Building a New University : a study of the buildings and related interiors at the University of St Andrews, c.1890-1914
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In his Opening Address of the 1910-11 session, Principal Donaldson looked forward with pride and optimism to the ‘500th year of the existence of the University’ of St Andrews. An anniversary that it may not have reached had the intentions of the 1883 Universities (Scotland) Bill to dissolve the University, been enacted. In the twenty-five years of his Principalship, from 1890 – 1915, the University of St Andrews had undergone a transformation from an institution that was struggling financially, with ‘ruinous’ buildings and decreasing student numbers; to a financially stable institution that had expanded on all fronts to lay the foundations of the modern University. In response to the changes instigated by the Universities (Scotland) Act of 1889, and under the determined leadership of James Donaldson, the University of St Andrews had reasserted and redefined its identity. This thesis brings together educational and architectural histories, to examine the influence of the juxtapositions of historic and modern, Scottish and English, on the developing identity of the institution of the University of St Andrews, as it transitioned to the modern era. The thesis takes an interdisciplinary approach in order to investigate the development of the built environment as intertwined with, and as a physical expression of, the changing institutional identity. This thesis studies a selection of new building work, significant refurbishments, and associated interiors or furniture items, created at the University of St Andrews between 1889 and 1914. It examines the relationship between a notable period of building activity and the educational, institutional, and sociological changes that took place. It concentrates on the developing University purpose, as well as architectural preferences of the time that came together to define the multi-layered identity of the newly-formed University of St Andrews. Through each of the case studies, this thesis examines the implications of the 1889 Act in prompting Principal Donaldson and his colleagues to pursue physical expansion. As such, links between the buildings and the changing concept of university education are highlighted, alongside the greater influence of donors and philanthropists such as the Marquis of Bute and Andrew Carnegie, and the University’s freedom to choose its architects, who range from the nationally acclaimed figures of Robert Rowand Anderson and Robert Lorimer, to local house designers Gillespie & Scott and Mills & Shepherd. The works are examined against the backdrop of the period’s architectural emphasis on a national style relying on historic examples, and the potential conflict this brought with it between style and function, preservation and modernisation. The attempts of the architects to express the University identity within the context of Scotland’s oldest University and a developing modern purpose are compared and evaluated as a parallel to the complex delineations of Scottish and English education systems that dominated much of the debate on university reform at the same time. In conclusion, the works are re-considered together as a narrative for this important period of change, when the University of St Andrews was striving to flourish in response to modern needs and expectations. In doing so, it claims the recognition due to Principal James Donaldson as the most influential figure in this process to resurrect the fortunes of the University.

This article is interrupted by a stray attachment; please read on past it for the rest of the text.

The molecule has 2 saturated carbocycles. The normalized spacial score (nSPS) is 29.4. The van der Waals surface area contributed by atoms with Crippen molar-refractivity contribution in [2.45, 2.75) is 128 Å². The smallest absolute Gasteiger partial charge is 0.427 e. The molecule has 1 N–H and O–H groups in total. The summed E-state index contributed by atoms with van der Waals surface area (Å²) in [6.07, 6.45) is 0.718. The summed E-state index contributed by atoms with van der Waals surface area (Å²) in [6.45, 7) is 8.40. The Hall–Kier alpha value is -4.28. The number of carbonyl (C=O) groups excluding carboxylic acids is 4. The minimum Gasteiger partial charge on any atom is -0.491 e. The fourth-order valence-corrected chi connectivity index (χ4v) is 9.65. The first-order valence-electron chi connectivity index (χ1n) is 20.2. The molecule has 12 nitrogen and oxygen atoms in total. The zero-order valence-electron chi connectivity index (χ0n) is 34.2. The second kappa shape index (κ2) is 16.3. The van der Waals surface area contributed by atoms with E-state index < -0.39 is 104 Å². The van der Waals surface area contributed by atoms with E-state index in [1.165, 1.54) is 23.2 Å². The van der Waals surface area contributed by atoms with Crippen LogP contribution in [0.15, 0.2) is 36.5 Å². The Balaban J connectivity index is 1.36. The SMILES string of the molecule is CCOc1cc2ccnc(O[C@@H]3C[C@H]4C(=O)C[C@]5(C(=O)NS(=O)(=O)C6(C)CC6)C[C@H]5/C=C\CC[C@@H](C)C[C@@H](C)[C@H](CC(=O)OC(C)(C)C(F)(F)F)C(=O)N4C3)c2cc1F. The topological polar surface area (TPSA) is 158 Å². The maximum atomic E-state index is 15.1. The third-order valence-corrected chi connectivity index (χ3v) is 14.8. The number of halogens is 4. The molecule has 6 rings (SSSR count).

Thesis, PhD Doctor of Philosophy
Creative Commons Attribution-NonCommercial-NoDerivatives 4.0 Internationalhttp://creativecommons.org/licenses/by-nc-nd/4.0/
Embargo Date: 2026-05-25
Embargo Reason: Thesis restricted in accordance with University regulations. Restricted until 25th May 2026
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